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New head of the PTB's Berlin Institute


Professor Dr. Günter Sauerbrey, for many years head of the PTB's Berlin Institute and head of the PTB Division of Medical Physics and Metrological Information Technology, retired at the end of January 1998.

The PTB's President, Professor Dr. Ernst O. Göbel, appointed Professor Dr. Burkhard Wende head of the PTB's Berlin Institute and Professor Dr. Herbert Rinneberg head of the Division of Medical Physics and Metrological Information Technology as from February 1, 1998. The Berlin Institute has a staff of about 400, and its sites are in Berlin-Charlottenburg and Berlin-Friedrichshagen.

Prof. Dr. Wende born in Berlin on January 2, 1937, joined the PTB in 1963. In 1974, he became head of the High Temperature and Vacuum Physics Group, and on August 1, 1995 he was appointed head of the Temperature and Synchrotron Radiation Division. Prof. Wende will continue heading this Division, in addition to performing his new duties as head of the PTB's Berlin Institute. Focal points of his scientific work are the fields of high-temperature physics, spectroscopy, radiometry and optical measuring techniques. At an early stage, Prof. Wende recognized which significance synchrotron radiation has for metrology. He spoke in support of the establishment of the Berlin electron storage ring for synchrotron radiation (BESSY), and by assuming various functions and cooperating in different bodies he has made decisive contributions to its being constructed for the purposes of fundamental research and industrial developments. He also essentially contributed to the decision to construct in Berlin-Adlershof the BESSY II storage ring which will be utilized also by PTB. Prof. Wende is honorary professor at Berlin Technical University and extraordinary professor at Karlsruhe University.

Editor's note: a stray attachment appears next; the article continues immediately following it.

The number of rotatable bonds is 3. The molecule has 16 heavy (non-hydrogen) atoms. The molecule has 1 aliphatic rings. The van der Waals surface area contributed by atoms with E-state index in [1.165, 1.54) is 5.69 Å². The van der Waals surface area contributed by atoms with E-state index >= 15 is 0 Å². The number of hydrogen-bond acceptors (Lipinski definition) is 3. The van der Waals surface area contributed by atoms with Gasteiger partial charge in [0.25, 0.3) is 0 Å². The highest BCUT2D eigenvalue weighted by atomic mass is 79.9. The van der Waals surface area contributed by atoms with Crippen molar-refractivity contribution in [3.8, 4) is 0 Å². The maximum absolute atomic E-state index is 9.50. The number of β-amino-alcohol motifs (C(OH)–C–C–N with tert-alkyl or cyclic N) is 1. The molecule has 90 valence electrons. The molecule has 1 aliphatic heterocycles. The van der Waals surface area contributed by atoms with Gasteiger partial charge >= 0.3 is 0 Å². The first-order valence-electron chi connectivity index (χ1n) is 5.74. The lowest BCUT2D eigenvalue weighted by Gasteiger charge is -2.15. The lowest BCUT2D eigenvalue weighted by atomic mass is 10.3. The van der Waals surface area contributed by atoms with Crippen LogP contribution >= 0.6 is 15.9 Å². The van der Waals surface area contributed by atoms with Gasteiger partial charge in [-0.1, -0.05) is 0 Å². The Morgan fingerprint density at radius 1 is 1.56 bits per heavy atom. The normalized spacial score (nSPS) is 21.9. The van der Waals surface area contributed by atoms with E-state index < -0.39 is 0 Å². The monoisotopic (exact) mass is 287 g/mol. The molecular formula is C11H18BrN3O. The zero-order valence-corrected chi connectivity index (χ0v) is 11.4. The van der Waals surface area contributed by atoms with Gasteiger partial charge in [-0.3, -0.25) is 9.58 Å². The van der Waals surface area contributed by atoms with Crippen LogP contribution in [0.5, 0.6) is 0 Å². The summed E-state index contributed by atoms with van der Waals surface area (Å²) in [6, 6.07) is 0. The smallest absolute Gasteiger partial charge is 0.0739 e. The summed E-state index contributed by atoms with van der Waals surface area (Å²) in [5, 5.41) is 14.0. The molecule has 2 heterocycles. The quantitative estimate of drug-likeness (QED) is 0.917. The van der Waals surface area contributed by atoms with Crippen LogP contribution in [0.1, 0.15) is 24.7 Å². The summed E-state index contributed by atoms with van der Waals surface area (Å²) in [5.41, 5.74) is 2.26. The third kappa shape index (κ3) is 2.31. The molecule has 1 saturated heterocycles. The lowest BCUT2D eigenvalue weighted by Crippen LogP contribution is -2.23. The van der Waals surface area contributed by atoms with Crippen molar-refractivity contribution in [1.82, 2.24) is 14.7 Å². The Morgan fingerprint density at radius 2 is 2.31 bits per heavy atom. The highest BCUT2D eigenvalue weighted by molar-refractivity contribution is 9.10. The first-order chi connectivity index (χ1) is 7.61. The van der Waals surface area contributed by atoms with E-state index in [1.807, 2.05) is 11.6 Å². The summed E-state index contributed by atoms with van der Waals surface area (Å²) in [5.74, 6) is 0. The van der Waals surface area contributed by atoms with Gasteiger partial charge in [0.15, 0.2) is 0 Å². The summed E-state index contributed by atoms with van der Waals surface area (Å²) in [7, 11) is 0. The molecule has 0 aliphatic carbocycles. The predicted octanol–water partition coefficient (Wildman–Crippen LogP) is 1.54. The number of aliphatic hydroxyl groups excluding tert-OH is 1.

Prof. Dr. Rinneberg, born in Frankfurt/Main on July 6, 1939, joined the PTB in 1987 after many years of scientific work in the fields of nuclear solid-state physics and atomic physics. It is since that time that he has headed the Metrology in Medicine Department of the PTB's Berlin Institute. In this function, he has devoted himself to setting up the medical physics field of work, focal points being the development of laser-aided methods for application in medical diagnostics, high-field NMR tomography and in-vivo NMR spectroscopy. Prof. Rinneberg is extraordinary professor at Berlin's Free University.